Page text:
SOMASUNDARA Vs. STATE OF MYSORE
LAWS(KAR)-1966-10-9
HIGH COURT OF KARNATAKA
Decided on October 04,1966

SOMASUNDARA Appellant
VERSUS
STATE OF MYSORE Respondents

JUDGEMENT

Somnath Ayyar, J. - (1.)The petitioner who was a junior assistant in the Traffic section of the Mysore State Road Transport Corporation was served with a communication dated 28 April 1965 by the Deputy General Manager in which it was stated that his services were terminated with effect from 6 March 1965 "as per provisions of the standing orders." The Deputy General Manager gave no reason for coming to the conclusion that the petitioner's services were liable to be terminated. He did not specify the particular standing order under which services were liable to be terminated. It is however clear from the show-cause notice issued to the petitioner on 18/19 March 1965 that there was an allegation of misconduct which fell under Sub-clause (8) of Clause IX(b) of the standing orders, and according to that clause it would be misconduct on the part of an employee if he was absent without leave or habitually overstayed without obtaining leave.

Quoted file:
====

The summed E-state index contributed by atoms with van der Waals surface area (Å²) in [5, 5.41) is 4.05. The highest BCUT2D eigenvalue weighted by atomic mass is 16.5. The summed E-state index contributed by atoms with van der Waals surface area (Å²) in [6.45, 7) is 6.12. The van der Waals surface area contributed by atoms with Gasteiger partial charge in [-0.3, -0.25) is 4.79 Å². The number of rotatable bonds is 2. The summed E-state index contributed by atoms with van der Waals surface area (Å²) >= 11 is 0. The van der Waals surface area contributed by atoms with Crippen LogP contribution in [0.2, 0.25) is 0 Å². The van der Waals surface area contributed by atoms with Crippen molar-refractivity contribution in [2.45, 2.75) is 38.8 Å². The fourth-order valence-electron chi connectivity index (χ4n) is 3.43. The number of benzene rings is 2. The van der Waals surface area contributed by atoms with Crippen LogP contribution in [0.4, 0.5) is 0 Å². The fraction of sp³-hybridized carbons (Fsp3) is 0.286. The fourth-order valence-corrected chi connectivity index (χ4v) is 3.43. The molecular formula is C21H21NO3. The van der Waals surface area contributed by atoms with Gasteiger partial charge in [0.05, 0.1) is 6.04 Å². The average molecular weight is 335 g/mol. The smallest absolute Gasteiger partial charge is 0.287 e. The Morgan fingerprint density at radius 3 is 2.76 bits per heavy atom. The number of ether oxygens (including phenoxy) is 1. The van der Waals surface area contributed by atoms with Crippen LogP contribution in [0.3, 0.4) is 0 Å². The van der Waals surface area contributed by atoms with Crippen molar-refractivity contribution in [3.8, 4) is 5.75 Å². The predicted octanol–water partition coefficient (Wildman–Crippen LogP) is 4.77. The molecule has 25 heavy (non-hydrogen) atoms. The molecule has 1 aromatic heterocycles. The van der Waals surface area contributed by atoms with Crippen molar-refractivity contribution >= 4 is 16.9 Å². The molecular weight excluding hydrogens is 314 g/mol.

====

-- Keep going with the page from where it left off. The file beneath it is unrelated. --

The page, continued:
(2.)But the Deputy General Manager did not say in the course of his order that the petitioner habitually overstayed without leave or that he habitually absented himself without leave. The complaint made by the petitioner in the appeal which he preferred to the appellate authority was that no enquiry was made into the charge brought against the petitioner. But the General Manager who was appellate authority took the view that the charge of habitual absence and habitual overstayal was "evident from the records in the office and no detailed enquiry was necessary." He also came to the conclusion that there was no need to appoint an enquiry officer or to order a regular enquiry.
(3.)It must also be observed that the order made by the General Manager does not conform to the requirements of an appellate order which although there is no specific prescription in regard to what it should contain, be self-contained, indicating the nature of the charge, the evidence which supports it and the like. The General Manager should have discussed whether the evidence no record established the charge and whether the punishment imposed was in the circumstances commensurate with the gravity of the misconduct. None of these things was done by the General Manager.


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